Media Diversified

“Nope, You Really Can’t Say That”: My Love/Hate Relationship with The Mindy Project

Advertisements

by Nashwa Khan

Living in what can sometimes feel like a South Asian feminist echo chamber, we become accustomed to never questioning those we idolize. As a result, years have gone by without Mindy Kaling’s body of work being critically examined within our community. Many black women have made observations of Kaling’s anti-blackness on social media. Shamefully and repeatedly I have also witnessed South Asians jump to Kaling’s defense.

The Mindy Project is a US sitcom aired on Fox which focuses on the life of Mindy Lahiri, a doctor working in an Obstetrics and Gynecology clinic in New York. The show intertwines the staff’s personal and professional lives. Lahiri is the only female doctor at the practice over the first two seasons, and only racialised woman until Season One, Episode 22 where Xosha Roquemore is introduced as Tamra, a nurse at the practice. The sitcom stars its creator, Mindy Kaling, a South Asian woman who has been widely lauded for it.

Using anti-blackness as a tool, the show’s brand of comedy works by centring Lahiri in proximity to whiteness. In any one episode of The Mindy Project I feel myself go through a roller coaster of emotions: amusement, pride, offense and humiliation. I’m especially ashamed that I feel proud to see myself in Mindy. Her struggles are softened by making constant jabs at Tamra. These jabs create a dichotomy: Kaling brings herself to whiteness by furthering herself from the very stereotypical “ghetto humour” white people love to watch, while Tamra’s storylines serve as a constant prop. When Tamra is portrayed as wise and rational it is done for shock value because, obviously, only the Indian woman and her white cast are expected to be reasonable and intellectual.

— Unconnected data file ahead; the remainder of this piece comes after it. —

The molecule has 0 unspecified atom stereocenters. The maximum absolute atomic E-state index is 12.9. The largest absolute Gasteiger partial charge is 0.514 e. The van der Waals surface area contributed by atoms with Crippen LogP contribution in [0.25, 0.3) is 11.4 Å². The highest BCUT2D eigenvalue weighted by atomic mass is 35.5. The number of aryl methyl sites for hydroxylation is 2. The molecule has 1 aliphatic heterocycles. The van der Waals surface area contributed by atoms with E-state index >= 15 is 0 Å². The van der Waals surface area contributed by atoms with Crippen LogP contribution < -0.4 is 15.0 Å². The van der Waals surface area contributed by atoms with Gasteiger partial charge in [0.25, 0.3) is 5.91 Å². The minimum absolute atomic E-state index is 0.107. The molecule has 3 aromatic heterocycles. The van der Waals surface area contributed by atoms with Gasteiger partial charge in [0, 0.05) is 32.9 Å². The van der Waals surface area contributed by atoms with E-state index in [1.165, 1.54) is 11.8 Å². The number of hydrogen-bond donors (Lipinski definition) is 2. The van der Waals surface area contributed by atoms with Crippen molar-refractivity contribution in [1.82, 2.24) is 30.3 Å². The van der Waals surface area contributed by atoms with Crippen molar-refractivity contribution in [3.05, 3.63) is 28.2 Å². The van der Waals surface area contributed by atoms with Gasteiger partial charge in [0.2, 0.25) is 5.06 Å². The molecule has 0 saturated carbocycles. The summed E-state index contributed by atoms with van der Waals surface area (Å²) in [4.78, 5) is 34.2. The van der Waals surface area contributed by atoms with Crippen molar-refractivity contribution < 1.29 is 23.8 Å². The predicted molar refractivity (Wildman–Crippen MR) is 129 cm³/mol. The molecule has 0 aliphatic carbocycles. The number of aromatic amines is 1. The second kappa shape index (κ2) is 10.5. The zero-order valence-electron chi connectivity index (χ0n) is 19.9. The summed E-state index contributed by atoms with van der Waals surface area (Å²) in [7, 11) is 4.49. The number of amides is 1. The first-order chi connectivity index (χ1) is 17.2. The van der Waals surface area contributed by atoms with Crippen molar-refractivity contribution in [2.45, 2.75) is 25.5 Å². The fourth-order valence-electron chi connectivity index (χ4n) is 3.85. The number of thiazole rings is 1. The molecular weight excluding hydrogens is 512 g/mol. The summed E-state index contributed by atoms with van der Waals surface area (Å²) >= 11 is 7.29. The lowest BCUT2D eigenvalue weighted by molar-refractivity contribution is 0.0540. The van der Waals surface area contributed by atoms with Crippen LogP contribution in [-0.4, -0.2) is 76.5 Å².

In addition to starring in the primetime show, Kaling also writes, produces, and directs it, meaning that in Lahiri, for the first time US viewers are finally seeing a nuanced portrayal of a character of South Asian descent. As comedian HariKondabolu noted, we have come a long way from our days eating monkey brain in the beloved Indiana Jones and the Temple of Doom or of having a white guy with a fake accent voice Apu on The Simpsons. In this sense Kaling and her work are noteworthy; however, on examination of the show it becomes clear that this success comes at a price, with classism, anti-blackness and anti-immigration commentary among the punchlines.

In one episode, Lahiri says “you know what encourages sex? Alcohol, hotness, black music.”[1] Whilst Kaling gets a pass for anti-black comments such as these, Bill O’Reilly, who made a bold statement about Beyonce’s music supposedly encouraging teen pregnancy among young African American women doesn’t. Why? Kaling’s dialogue for Lahiri may not be as harmful or spitefully intentioned as O’Reilly’s comment, but I do want to tease out why it gets pardoned. In an interview with Charlie Rose, Lahiri speaks about what she can get away with:

Because if I was being played by, frankly, a thin, beautiful, blonde woman, you might find it incredibly insufferable. But I have the trappings of a marginalised person and when that person is like decisively saying sort of conservative things and all over the map things.”

With that said, I worry that some of the most offensive lines in the show are written with the explicit knowledge that a woman of colour saying them makes them “acceptable”, which clearly is not the case.

With the show’s portrayal of Tamra, the only other recurring woman of colour on the show for two seasons, a South Asian history of anti-blackness is reinforced instead of challenged. It is not a coincidence that middle South Asians are portrayed in certain ways compared to our black peers, “bring in brown in bring black down” is rehashed to appease a white supremacist paradigm.

South Asians in the US benefit from privilege over our black peers in that the vast majority of us arrived as economic migrants. Many, particularly those of Indian descent, either arrived with or have achieved middle class status.

Kaling deploys African American Vernacular English (AAVE) as a ‘cute and quirky’ personality trait of Casey, a white Christian Minister. By using this manner of speaking as a prop she is complicit in anti-blackness. And it’s not just a problem when white characters use AAVE, the same is true of non-black characters of colour: for example, Aziz Ansari’s portrayal of Tom Haverford in Parks and Recreation.